- King Poros belonged to the tribe of the Pauravas, descended from the Puru tribe mentioned so often in the Rigveda. A History of India, By Hermann Kulke, Dietmar Rothermung, pp 57
- Fuller, pg 198
"While the battle raged, Craterus forced his way over the Haranpur ford. When he saw that Alexander was winning a brilliant victory he pressed on and, as his men were fresh, took over the pursuit."
- Fuller, pg 181
"Among the many battles fought by invaders who entered the plains of India from the north-west, the first recorded in history is the battle of the Hydaspes, and in Hogarth's opinion, when coupled with the crossing of the river, together they 'rank among the most brilliant operations in warfare'."
- p. xl, Historical Dictionary of Ancient Greek Warfare, J, Woronoff & I. Spence
- Arrian Anabasis of Alexander, V.29.2
- "Porus", Encyclopaedia Britannica, retrieved 8 September 2015
- Proceedings, pp 72, Indian History Congress, Published 1957
- According to Arrian, Diodorus, and Strabo, Megasthenes described an Indian tribe called Sourasenoi, who especially worshipped Herakles in their land, and this land had two cities, Methora and Kleisobora, and a navigable river, the Jobares. As was common in the ancient period, the Greeks sometimes described foreign gods in terms of their own divinities, and there is a little doubt that the Sourasenoi refers to the Shurasenas, a branch of the Yadu dynasty to which Krishna belonged; Herakles to Krishna, or Hari-Krishna: Mehtora to Mathura, where Krishna was born; Kleisobora to Krishnapura, meaning "the city of Krishna"; and the Jobares to the Yamuna, the famous river in the Krishna story. Quintus Curtius also mentions that when Alexander the Great confronted Porus, Porus's soldiers were carrying an image of Herakles in their vanguard.Krishna: a sourcebook, pp 5, Edwin Francis Bryant, Oxford University Press US, 2007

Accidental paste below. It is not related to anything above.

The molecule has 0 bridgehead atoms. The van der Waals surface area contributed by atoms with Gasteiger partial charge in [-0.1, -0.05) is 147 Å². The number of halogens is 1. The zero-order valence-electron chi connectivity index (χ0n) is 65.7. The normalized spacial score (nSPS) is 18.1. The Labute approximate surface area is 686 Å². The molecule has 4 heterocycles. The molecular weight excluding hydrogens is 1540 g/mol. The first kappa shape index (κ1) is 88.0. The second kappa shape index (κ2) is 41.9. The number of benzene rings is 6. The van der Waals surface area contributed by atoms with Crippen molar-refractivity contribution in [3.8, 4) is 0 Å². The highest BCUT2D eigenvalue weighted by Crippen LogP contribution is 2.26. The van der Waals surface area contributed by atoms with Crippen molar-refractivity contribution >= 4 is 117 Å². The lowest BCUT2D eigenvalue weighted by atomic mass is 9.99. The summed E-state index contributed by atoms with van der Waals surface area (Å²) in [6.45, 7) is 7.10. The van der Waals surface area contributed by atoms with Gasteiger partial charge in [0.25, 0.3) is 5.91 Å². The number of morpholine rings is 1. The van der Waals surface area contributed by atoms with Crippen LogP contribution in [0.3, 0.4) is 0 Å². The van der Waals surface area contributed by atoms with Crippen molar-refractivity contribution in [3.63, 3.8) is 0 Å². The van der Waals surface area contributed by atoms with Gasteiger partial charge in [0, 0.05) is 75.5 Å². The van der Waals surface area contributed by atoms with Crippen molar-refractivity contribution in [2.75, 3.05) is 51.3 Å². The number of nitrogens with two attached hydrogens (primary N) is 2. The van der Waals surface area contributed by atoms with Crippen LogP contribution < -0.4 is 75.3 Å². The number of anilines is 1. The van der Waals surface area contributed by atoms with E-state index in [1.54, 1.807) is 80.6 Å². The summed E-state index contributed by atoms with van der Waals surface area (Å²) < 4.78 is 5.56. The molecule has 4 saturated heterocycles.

- Chandragupta Maurya: a gem of Indian history, pp 76, Purushottam Lal Bhargava, Edition: 2, illustrated, Published by D.K. Printworld, 1996
- A Comprehensive History of India: The Mauryas & Satavahanas, pp 383, edited by K.A. Nilakanta Sastri, Kallidaikurichi Aiyah Nilakanta Sastri, Bharatiya Itihas Parishad, Published by Orient Longmans, 1992, Original from the University of California
- "Actually , the legend reports a westward march of the Yadus (MBh. 1.13.49, 65) from Mathura, while the route from Mathura to Dvaraka southward through a desert. This part of the Krsna legend could be brought to earth by digging at Dvaraka, but also digging at Darwaz in Afghanistan, whose name means the same thing and which is the more probable destination of refugees from Mathura..." Introduction to the study of Indian history, pp 125, D D Kosambi, Publisher: [S.l.] : Popular Prakashan, 1999
- "It seems, therefore, most reasonable to conclude that the name is simply the seat of Purrus or Porus, the name of a King or family of kings...There are no authentic records of tribes seated about Peshawar before the time of Mahmud, beyond established fact of their being of Indian origin; it not an improbable conjecture that they descended from the race of Yadu who were either expelled or voluntarily emigrated from Gujrat, 1100 years before Christ, and who afterwards found Kandhar and the hills of Cabul (Kabul) from whom, indeed, some would derive the Jaduns now residing in the hills of north of Yusafjai..." Gazetteer of the Dera Ghazi Khan District, p. 52, Publisher: Lahore, "Civil and Military Gazette" Press, 1898.
- Arrian, The Campaigns of Alexander, book 5.
- History of Porus, Patiala, Dr. Buddha Parkash.
- Lendring, Jona. Alexander de Grote - De ondergang van het Perzische rijk (Alexander the Great. The demise of the Persian empire), Amsterdam: Athenaeum - Polak & Van Gennep, 2004. ISBN 90-253-3144-0
- Holt, Frank L. Alexander the Great and the Mystery of the Elephant Medallions, California: University of California Press, 2003, 217pgs. ISBN 0-520-24483-4
- History of India: (from the earliest times to the fall of the Mughal Empire), Dr. Ishwari Prashad
- King Porus - A Legend of Old. Michael Madhusudan Dutt. Glorifying poem, describes a legendary victory of Porus over Alexander.